‘I am Quick Gun Murugan. Mind it.’ Fast and silly, Shashanka Ghosh’s Tamil Nadu western spoof is a whole lot of fun…
London Film Festival goers were in for something of a treat this year with Shashanka Ghosh’s feature Quick Gun Murugan: a print only a few days old with the director in presence. And as Shashanka describes it, it’s just a pretty normal Western… that just happens to be set in India.
Quick Gun, played by veteran star Dr Rajendra Prasad, is a righteous cowboy in a remote area of India in the early eighties, his skills with a gun are unequalled. When he comes between a local restaurant and a gang intent on making their menu ‘non-veg’, he discovers gangster Rice Plate Reddy’s (Nasser) plans to turn all the area into meat eaters. Quick Gun heads off to sort Rice Plate and his cronies out, but falls foul of his tree climbing assassins (think Crouching Tiger Hidden Dragon with coconut palms, not bamboo forests).
But death can’t hold back a man on a spiritual mission, and God is definitely on the Vegetarians side. Quick Gun comes back with his garish costume and twin pistols intact to modern day Mumbai, only to find Rice Plate Reddy’s plans are on a much bigger scale: McDosas, a chain of restaurants that will have all India and then the world eating ‘non-veg’. To complete his domination, Rice Plate has created an automated machine to produce dosas on a mass scale, only the secret ingredient, a mothers love, stands between him and the success of his plan. Can Quick Gun, and gangsters moll and general ‘blonde’ bombshell Mango Dolly (Rambha), stop Rice Plate before he finds the ‘best mum in India’ to complete his recipe?
Tongue firmly in cheek, Ghosh’s film delights in it’s own silliness, referencing not only spaghetti westerns but Hollywood action and sci-fi, and mixing that with camp OTT Tamil humour. The bullet duals of Ringo Lam’s Full Contact are particularly obvious, referenced via their use in films like The Matrix. In fact the director admits that CGI effects actually ending up, if anything, rather too slick, due in part to the involvement of Total Recall effects director Tim McGovern.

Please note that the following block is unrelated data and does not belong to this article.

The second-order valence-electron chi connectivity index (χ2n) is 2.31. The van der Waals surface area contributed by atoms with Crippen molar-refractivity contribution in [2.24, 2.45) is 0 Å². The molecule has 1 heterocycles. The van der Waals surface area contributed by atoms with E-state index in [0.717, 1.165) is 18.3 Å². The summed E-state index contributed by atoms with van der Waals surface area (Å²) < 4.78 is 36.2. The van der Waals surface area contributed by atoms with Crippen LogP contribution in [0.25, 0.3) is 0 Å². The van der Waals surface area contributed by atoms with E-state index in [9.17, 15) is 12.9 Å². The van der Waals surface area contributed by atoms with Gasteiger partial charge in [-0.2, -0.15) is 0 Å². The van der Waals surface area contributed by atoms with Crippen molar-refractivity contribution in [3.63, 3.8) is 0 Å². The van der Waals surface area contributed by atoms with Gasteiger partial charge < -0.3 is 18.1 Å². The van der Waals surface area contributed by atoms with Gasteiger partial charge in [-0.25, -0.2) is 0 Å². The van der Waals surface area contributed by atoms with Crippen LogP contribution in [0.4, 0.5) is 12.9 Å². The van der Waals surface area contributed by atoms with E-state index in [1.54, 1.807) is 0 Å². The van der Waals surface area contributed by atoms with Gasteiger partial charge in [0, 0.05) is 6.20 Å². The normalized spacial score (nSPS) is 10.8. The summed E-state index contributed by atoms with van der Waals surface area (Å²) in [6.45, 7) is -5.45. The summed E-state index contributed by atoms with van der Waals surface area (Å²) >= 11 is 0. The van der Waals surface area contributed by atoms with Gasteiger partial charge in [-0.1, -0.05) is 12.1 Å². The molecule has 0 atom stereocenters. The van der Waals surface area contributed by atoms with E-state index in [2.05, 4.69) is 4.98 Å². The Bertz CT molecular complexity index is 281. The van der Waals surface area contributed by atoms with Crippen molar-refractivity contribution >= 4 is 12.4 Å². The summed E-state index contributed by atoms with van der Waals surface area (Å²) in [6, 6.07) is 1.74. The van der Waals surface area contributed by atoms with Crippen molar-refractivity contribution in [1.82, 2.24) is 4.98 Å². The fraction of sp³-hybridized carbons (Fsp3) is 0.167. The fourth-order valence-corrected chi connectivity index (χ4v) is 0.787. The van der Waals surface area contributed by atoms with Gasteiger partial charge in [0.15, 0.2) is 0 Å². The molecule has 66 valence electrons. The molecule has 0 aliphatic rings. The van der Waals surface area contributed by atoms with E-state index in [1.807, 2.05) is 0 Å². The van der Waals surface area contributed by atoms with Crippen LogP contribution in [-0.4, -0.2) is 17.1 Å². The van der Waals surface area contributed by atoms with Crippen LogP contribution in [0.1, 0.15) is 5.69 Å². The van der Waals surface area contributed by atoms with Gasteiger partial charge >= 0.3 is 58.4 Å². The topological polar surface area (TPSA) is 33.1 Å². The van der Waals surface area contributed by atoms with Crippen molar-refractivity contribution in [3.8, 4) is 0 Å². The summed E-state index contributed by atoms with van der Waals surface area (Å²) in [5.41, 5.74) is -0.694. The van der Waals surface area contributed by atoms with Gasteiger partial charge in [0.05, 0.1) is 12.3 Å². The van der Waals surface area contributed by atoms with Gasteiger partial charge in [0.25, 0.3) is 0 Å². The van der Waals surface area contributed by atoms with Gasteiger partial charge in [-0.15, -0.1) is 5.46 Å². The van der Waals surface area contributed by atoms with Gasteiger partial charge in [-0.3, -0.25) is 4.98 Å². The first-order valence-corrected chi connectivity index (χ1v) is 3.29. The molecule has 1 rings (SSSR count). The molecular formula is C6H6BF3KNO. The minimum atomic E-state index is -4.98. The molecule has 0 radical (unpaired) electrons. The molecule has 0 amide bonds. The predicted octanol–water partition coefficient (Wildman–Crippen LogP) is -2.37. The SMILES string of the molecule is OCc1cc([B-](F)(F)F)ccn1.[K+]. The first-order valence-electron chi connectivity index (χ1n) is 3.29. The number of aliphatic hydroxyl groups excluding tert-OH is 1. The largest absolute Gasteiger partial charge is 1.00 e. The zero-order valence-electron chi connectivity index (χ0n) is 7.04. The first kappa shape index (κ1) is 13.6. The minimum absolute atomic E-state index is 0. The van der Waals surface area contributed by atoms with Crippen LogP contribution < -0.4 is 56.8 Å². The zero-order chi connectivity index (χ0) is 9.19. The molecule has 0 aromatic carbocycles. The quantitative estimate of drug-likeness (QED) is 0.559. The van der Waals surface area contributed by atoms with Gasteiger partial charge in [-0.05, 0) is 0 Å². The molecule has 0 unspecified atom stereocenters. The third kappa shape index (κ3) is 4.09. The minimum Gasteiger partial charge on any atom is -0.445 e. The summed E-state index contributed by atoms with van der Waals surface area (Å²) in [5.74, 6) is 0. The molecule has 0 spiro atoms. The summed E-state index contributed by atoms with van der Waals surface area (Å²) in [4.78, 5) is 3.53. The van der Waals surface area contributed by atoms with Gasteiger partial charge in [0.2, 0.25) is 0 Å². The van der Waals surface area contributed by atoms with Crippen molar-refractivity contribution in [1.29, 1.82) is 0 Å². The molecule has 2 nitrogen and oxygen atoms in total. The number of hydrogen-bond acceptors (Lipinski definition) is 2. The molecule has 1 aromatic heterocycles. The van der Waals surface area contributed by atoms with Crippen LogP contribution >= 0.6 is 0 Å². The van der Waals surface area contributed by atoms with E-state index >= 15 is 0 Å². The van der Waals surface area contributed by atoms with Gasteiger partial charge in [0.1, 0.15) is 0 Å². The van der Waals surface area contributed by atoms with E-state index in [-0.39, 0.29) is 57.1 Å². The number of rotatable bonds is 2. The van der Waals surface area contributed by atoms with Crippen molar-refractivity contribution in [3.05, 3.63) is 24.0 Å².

Comparisons to Wisit Sasanatieng’s Tears Of The Black Tiger are inescapable, but as Ghosh points out, he got there first. His initial reboot of this TV character of the 60s and 70s began life as a series of shorts for the launch of India’s MTV channel in 1993, proving so popular that he even managed to get investors interested in funding the film at the time.
Yet Quick Gun takes far more pleasure in sending itself and Indian culture up than Wisit’s Black Tiger. It’s an intentionally ironic take on Tamil films that Ghosh intended to appeal to young modern Indian audiences and more Western/European cinema goers. (Though he revealed test screenings had gone down well with all generations.) Indeed he had originally intended a younger, hipper actor for the lead, until his producers told him (quite rightly in this case) that he had to use an older, middle-aged actor for the lead, casting veteran Prasad with some 350 plus films under his belt. The cast also includes plenty of other Indian luminaries and renowned comedians.
Yet despite it’s madcap tone, the obvious dig at McDonalds, with their mainly meat options and very real world domination, can’t be lost in the predominately vegetarian state of Tamil Nadu. And as anyone who’s enjoyed a proper Dosa in Tamil Nadu will tell you, a burger just isn’t a match for it!
Slickly filmed, luridly coloured, and featuring a couple of fantastically oddball musical numbers too, Quick Gun Murugan has yet to be released in India, let alone the UK, but fun like this should delight audiences all over the world.
Quick Gun Murugan was shown as part of the London Film Festival, with director Shashanka Ghosh in attendance.